Wearable A/C

The gringa considers nudity to be part of the climate change solution. It could solve lots of problems:

  • Conserve water.
  • Reduce emissions with less marketable goods requiring shipping.
  • Reduce energy usage to cool homes in warm climates.

However, some innovators in the fashion industry may have come up with a cool, pardon the pun, solution that will allow everyone to keep themselves covered and still be comfortable despite the heat.

With the invention of plastic based textiles, cooling is all part of the design of a new, innovative fabric that engineers have developed at Stanford University. Combining the disciplines of chemistry, nanotechnology and photonics with an old-fashioned cotton fabric, sweat and body heat pass right through.

Believe it or not, current “breathable” fabrics are simply not breathable at all. People get hot wearing clothes because invisible waves of infrared radiation produced by our bodies are trapped under the clothes we wear. In research studies comparing standard cotton with the new fabric, scientists discovered that good, ol’ “breathable” cotton raised the temperature of skin surface by nearly 4 degrees Fahrenheit (or 2 degrees Celsius). For the gringa, that would make all the difference in the world. I could keep my A/C off and my family clothed in cooling fabrics.

The gringa only sees one problem, the plastic connection. Plastic is, of course, a petroleum based product. Isn’t dependence on petroleum the bane of human existence? Isn’t it at the heart of climate change? Is it not the object of war for profit? So has the science community really come up with a practical solution to help contribute one tiny bit to the climate change solution or has it simply opened a Pandora’s Box for the future of petroleum wars? Will nations continue to slaughter one another in order to control oil fields that will be necessary to keep people clothed in fabrics that will help them survive the catastrophic heatwaves of the future?


Source:  stanford.edu

Image Credit:  thumbs.dreamstime.com



Climate Change, Laundry & A/C

Many people interested in climate change may think this is a new phenomena brought on by global population expansion, increased use of technology, higher agricultural demands ravaging the Earth’s ecosystems and increased usage of fossil fuels. The truth is this has been going on for about two hundred years. Yep, since the beginning of the industrial era.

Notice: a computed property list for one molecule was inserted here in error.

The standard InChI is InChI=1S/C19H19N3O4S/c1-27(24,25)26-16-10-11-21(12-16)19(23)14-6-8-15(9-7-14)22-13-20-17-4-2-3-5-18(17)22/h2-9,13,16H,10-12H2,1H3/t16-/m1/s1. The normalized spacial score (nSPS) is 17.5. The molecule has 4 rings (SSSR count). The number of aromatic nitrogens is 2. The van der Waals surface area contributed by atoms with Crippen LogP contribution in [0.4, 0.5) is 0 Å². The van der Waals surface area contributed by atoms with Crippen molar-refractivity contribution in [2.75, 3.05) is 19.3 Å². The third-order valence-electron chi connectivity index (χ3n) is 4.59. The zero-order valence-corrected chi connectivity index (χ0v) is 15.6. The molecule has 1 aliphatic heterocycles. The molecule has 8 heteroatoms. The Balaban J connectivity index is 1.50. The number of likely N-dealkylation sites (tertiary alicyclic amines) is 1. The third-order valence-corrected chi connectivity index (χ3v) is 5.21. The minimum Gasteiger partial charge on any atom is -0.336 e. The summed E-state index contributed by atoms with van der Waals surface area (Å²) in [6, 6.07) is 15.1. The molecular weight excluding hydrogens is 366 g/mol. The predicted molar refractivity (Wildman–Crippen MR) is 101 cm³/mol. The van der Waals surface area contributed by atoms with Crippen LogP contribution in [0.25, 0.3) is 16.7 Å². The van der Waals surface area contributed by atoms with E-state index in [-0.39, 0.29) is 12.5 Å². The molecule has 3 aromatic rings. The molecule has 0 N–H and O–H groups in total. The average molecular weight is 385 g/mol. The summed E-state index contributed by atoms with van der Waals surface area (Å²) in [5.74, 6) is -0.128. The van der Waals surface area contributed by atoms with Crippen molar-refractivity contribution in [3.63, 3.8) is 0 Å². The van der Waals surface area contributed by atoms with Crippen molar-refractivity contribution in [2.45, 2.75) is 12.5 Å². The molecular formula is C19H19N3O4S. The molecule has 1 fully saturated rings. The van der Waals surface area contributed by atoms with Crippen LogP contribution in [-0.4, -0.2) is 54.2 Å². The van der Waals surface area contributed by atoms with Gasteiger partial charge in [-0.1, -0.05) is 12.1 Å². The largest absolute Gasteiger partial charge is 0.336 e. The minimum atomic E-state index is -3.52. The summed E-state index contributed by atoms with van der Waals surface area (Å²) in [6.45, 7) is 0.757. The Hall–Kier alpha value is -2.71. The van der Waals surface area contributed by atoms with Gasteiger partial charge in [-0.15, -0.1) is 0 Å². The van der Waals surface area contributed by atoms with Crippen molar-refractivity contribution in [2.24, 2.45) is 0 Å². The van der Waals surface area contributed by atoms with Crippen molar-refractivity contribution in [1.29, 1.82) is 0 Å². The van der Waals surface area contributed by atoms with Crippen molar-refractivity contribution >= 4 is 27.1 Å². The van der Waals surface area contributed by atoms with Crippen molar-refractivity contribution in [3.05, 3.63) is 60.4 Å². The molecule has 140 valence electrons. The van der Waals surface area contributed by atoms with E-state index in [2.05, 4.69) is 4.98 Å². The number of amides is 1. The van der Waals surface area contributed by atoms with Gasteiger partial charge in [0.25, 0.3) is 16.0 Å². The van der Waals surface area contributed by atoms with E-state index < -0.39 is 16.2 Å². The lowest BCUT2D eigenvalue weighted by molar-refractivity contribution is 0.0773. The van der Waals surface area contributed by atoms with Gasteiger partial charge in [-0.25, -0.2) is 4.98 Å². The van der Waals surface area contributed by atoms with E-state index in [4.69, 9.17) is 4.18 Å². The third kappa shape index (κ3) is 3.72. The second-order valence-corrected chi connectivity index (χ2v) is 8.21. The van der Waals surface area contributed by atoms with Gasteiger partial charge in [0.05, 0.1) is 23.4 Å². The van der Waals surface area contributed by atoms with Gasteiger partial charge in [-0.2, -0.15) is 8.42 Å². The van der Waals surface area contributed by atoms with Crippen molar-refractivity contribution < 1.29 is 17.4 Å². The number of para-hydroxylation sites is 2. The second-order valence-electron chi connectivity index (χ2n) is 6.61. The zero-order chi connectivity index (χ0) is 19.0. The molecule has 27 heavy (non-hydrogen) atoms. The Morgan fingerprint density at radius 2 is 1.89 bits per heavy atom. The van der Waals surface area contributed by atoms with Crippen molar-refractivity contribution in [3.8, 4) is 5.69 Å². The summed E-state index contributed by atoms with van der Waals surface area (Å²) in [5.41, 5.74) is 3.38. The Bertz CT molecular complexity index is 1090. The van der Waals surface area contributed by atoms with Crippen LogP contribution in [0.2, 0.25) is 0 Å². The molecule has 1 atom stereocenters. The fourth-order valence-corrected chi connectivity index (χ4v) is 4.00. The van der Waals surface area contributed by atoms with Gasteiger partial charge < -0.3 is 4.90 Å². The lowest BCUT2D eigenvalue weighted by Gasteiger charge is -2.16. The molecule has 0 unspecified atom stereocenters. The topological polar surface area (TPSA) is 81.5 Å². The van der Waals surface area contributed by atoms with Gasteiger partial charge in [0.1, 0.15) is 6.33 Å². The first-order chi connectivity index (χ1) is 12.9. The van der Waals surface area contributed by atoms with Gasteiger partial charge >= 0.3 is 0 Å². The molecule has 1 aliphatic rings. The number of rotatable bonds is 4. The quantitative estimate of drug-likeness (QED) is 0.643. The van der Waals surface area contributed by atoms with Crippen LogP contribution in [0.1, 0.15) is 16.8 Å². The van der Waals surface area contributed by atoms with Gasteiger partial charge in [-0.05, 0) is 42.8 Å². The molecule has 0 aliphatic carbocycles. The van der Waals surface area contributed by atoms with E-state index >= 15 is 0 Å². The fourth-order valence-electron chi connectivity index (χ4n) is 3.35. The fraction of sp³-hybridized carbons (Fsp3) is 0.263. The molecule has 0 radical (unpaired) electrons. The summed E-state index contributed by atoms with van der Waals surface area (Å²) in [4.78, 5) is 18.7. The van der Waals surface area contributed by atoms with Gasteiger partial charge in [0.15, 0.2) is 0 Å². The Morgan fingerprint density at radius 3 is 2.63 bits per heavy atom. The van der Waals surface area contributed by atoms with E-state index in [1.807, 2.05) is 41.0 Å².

When factories began firing up their furnaces in the early 1800s, long before fossil fuels had really made their mark, the continents and oceans of the Earth began warming. Scientists can detect changes that far back as they study ice samples from the Arctic. And it’s not only ice cores that reveal this tragic timeline. Australian researchers have pored over 500 years’ worth of data collected from tree rings and coral in addition to the ice core studies.

The gringa thinks it’s safe to say that scientists from 200 years ago were probably laughed at by their peers for doing such silly and useless things as recording climate temperature measurements. I’m sure they never dreamed that today they would be considered pioneering heroes. Without their foresight and dedication we would not know just how long we humans have been spitting in the face of the one and only planet we can call home.

As early as 1830 increased greenhouse emissions were already causing the temperatures of tropical seas to creep upward. The Northern Hemisphere began to experience higher than average climate temperatures around the same time. At first, the scientists of that era thought this was a natural cycle. They believed that after a period of volatility upon Earth where volcanic ash and dust particles had caused global cooling effects that it was only natural for things to bounce back the other direction.